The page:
Citation: Cira, M., Bafna, A., Lee, C. M., Kong, Y., Holt, B., Ginger, L., … & Jay, J. A. (2022). Turbidity and fecal indicator bacteria in recreational marine waters increase following the 2018 Woolsey Fire. Scientific reports, 12(1), 1-13. DOI:10.1038/s41598-022-05945-x
Into the Inferno
Wildfires have become an increasingly alarming problem for the western United States. Wildfires have been on the rise for over 50 years, and this trend is only expected to worsen in the future, particularly in historically susceptible areas like Southern California. This increase in uncontrolled burns will have drastic impacts on the surrounding ecosystems, and much research has been dedicated to how these large-scale infernos can affect the surrounding terrestrial and riparian ecosystems. But less attention has been placed on what happens when all that ash, smoke, and debris move down streams and slopes to eventually find its way to marine habitats. How are these western coasts and their water quality influenced by such extreme events?
Researchers set out to assess the impact of the 2018 Woolsey Fire on water quality around beaches with runoff from the wildfire area. The Woolsey fire burned nearly 100,000 acres in Los Angeles and Ventura county in November of 2018, destroying hundreds of homes and forcing hundreds of thousands of residents to evacuate. Researchers focused on the origin of the fire, the Santa Monica Mountains, and the watersheds that runoff from this area would flow through. They chose the watershed that received the bulk of the burned runoff, and an adjacent watershed that received runoff from unburnt areas, allowing comparison.
A Question of Quality
To analyze water quality, scientists focused on two standard measurements to assess the damage. First, they looked at turbidity using remote sensing data. Specifically, they measured turbidity plumes, which give an idea of how much sediment or ash is mucking up the water. The images were taken using the Sentinel-2 satellite and analyzed using ACOLITE and ArcGIS software. Further mathematical and software calculations allowed the researchers to measure turbidity plumes for each of the beaches they were studying.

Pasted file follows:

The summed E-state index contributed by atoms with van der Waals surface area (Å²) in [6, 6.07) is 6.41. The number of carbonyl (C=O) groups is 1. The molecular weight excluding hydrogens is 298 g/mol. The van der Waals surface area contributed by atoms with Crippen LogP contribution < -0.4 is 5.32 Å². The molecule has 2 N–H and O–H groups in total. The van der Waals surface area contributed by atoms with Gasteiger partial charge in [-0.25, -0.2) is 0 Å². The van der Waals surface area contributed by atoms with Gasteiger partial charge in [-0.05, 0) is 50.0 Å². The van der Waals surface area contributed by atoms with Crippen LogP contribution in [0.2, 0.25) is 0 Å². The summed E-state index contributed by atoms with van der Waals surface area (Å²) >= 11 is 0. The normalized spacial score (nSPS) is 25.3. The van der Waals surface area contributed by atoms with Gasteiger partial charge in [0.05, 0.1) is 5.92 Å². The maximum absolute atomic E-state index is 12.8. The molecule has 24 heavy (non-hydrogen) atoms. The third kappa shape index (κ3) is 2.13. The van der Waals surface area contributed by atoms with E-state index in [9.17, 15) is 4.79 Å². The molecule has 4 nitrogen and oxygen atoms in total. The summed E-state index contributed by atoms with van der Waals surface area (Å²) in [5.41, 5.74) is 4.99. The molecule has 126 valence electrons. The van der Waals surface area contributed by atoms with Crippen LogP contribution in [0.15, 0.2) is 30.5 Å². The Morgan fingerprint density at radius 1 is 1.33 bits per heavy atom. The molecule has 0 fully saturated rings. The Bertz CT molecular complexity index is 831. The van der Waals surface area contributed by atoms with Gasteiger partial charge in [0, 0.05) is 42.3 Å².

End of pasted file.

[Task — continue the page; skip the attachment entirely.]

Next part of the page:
The second measurement the scientists looked at was fecal indicator data, or FIB. This nasty metric is a common way of measuring water quality. The amount of fecal matter in the ocean increases during rainstorms, as poops from humans and wild animals are swept down rivers into the sea, and too much FIB will result in health departments closing beaches. However, FIB is a broad measurement of microbes indicating fecal contamination, not a direct measurement of fecal matter itself, and looks mainly at two types of bacteria: total coliform and Enterococcus. The researchers obtained FIB data from public county health sites.
Smoke on the Water
The results of this study demonstrated a significant decline in water quality during and following the Woolsey fire. The ash and debris produced from a major fire cause a lot more sediment and other materials to dirty the water, resulting in higher turbidity in the coastal regions they flow into.
Microbial contamination also saw a spike in fire-impacted regions. The FIB measurements showed significant increases during the post-fire rainstorm compared with similar rainstorms during non-fire periods. Fire-damaged landscapes may help these bacteria thrive, which further damages water quality. These impacts can persist for months or even years after the initial flow of sediment and debris, so these fires can have long-term impacts on our coastlines.
Assessing An Ashy Future
This study demonstrates how using a combination of satellite images and field sampling methods from public databases can give a clearer picture of the state of our oceans. These innovative methods will become crucial as climate change continues to make extreme weather events, like wildfires, increasingly common. As we wrap up another disastrous season of wildfires on the west coast, it is essential to stay vigilant and monitor how these infernos can influence marine environments.
I’m pursuing a Master’s in Biology at Walla Walla University. My research is focused on the best marine animal ever, octopuses. I am particularly interested in octopus behavior and their interactions with their environment. My thesis is exploring burrowing behavior of a particular octopus species, Muusoctopus leioderma, in Anacortes, WA. Before this, I worked as a fisheries observer in Alaska, collecting data on the commercial fishing effort in the Bering Sea and generally spending way too much time on boats. I like all things ocean, including diving, surfing, and writing about cool topics in marine science!